Last week, the House had a two-day marathon voting session where they voted on almost 20 bills. Among those passed, an amended version of HB 620. In it’s original language, HB 620 could have removed many of the rights and protections that the state has for special education students and their families. However, the Chairman of the education committee softened the bill after hearing from droves of parents, teachers, and community members. Proof positive that in NH, our voices matter.
This upcoming week will be a quiet one–only one education-related bill is on the calendar. The Senate will vote on SB 193, a voucher bill (giving parents the ability to get 90% of the state grant to use towards private school tuition, homeschooling, and other expenses). This would be among the most extreme voucher programs in the country and most likely cost the state an additional $60 million a year. The bill is also missing critical details about how to actually implement such a massive program, which will lead to confusion at the local level, and likely increase local property taxes as well. Despite the bill’s cost and lack of details, it’s picking up steam and has a good chance of passing.
The House Finance Committee will also hold a public hearing on HB 1 and HB 2, the budget bills. This is a public hearing, so if you have concerns with any aspects of the budget, there will be an opportunity for you to speak. It begins at 3 p.m. in Representatives Hall (in the State House, where the Representatives meet to vote).
And, Town Meeting Day is on Tuesday–towns will decide on school boards, budgets, and other local issues. Some towns have already issued snow date due to the impending storm. Check with your town hall for more information so you don’t miss it!
Last Wednesday (March 8), the House voted to:
- Pass a code of ethics for educators (HB 210), which outlines their responsibilities, including the role of technology relating to students and the school community.
- Pass HB 216, which requires schools provide suspended students with their school assignments for the time they’re away from school. It applies to suspensions that are 10 days in length or less.
- Pass HB 226, which requires better reporting of the reading programs that districts create for non-proficient third grade readers. It would allow the state to create a hub of best practices to share with schools.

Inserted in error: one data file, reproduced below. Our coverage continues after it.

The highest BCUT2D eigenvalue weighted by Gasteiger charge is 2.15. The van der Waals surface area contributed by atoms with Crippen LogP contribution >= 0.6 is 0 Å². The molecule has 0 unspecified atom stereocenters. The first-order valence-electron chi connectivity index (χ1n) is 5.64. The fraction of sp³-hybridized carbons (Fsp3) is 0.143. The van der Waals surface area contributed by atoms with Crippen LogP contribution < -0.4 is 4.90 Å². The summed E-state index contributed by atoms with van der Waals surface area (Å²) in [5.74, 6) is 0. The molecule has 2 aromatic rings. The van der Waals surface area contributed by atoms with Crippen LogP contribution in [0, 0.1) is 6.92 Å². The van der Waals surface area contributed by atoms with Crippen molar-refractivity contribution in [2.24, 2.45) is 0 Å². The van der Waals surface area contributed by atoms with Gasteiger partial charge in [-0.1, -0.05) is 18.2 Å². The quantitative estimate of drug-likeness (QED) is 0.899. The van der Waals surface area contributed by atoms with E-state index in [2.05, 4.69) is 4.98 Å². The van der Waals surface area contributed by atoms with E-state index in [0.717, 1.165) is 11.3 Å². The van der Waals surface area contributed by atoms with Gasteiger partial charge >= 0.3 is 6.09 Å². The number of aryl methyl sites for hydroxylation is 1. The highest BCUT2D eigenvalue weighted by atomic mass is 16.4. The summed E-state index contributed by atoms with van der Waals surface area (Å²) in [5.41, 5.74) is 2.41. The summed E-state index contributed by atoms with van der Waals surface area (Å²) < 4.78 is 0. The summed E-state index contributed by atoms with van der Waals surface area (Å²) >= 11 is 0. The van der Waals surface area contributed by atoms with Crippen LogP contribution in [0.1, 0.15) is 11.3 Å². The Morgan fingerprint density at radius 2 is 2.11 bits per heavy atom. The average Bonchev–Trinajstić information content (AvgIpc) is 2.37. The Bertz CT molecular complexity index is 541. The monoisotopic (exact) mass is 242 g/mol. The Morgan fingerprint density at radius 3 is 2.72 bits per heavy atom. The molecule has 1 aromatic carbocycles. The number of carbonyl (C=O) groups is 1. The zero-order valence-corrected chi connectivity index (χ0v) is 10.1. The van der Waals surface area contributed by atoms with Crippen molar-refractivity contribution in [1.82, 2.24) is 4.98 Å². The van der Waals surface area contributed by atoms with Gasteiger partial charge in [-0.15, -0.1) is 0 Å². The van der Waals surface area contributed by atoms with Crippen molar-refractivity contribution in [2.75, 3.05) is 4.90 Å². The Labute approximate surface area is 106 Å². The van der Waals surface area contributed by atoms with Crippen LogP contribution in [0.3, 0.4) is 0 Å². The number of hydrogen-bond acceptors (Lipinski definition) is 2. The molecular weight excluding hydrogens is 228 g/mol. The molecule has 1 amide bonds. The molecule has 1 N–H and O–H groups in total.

- Pass HB 412, which would expand the pre-engineering curriculum from 6-12 to K-12.
- Kill HB 293, which would have required mission statements for new charter schools to justify their purpose and state the unmet need they’re addressing in their community.
- Kill HB 395, which would have given the Home Education Advisory Council the authority to make rules instead of the State Board of Education. The committee heard from a number of parents, homeschoolers, and even the HEAC itself, saying that the current process works well.
- Kill HB 494, which would have limited applications to open a new charter school to only New Hampshire residents.
- Pass HB 557, the “Croydon bill,” which allows districts to send students to private schools and pay tuition to those schools. It’s been a contentious bill–supporters say it expands school choice and parental control. But opponents say it could be unconstitutional (public funding of private schools) and have concerns with accountability, particularly since private schools aren’t required to participate in the annual assessments, which is one tool the state uses to make sure that schools are providing an adequate education.
- Pass HB 620 with an amendment that, instead of preventing the State Board of Education from making rules (and potentially upending the rights of students with disabilities and their parents), they’re required to take into account how it will impact districts financially. Chairman Ladd said that the bill needs more work, so they’ll likely form a study committee over the summer.
This Week (March 13-18)
The House Finance Committee will have a few public hearings on Wednesday this week (no committee meetings on Tuesday for Town Meeting Day):
- SB 8, the Senate’s version of the “Croydon bill.” It allows districts to send students to private schools if they don’t serve that specific grade in their district. (Note: SB 8 is much less detailed than its companion house bill, HB 557, for example HB 557 restricts eligible private schools to nonsectarian private schools.)
- SB 45, which requires students take a civics course as a high school graduation requirement. Right now, civics can be included in history, geography, or other classes, but this bill would require students to take an entire half-year course dedicated to civics and government.
- SB 43, requiring parental opt-in for nonacademic surveys. Under the bill, schools can’t give out surveys or questionnaires without a signed parental consent form. It excludes the Centers for Disease Control (CDC)’s Youth Behavior Risk Surveillance Survey (YRBSS), which is used to track behaviors like drug use and teen pregnancy, so programs and funding can be distributed effectively.
- SB 44, prohibiting the Department of Education from requiring districts adopt the Common Core State Standards. It’s a bill that reiterates current policies of the DOE, as they don’t require them now.
This week, the Senate Education Committee won’t meet. But the Senate Finance Committee will hold a budget work session with the Department of Education on Thursday at 10 a.m.
Don’t forget to vote in your local elections! Towns across the state have school board positions, school-related budgets, and education-related warrant articles on their ballots.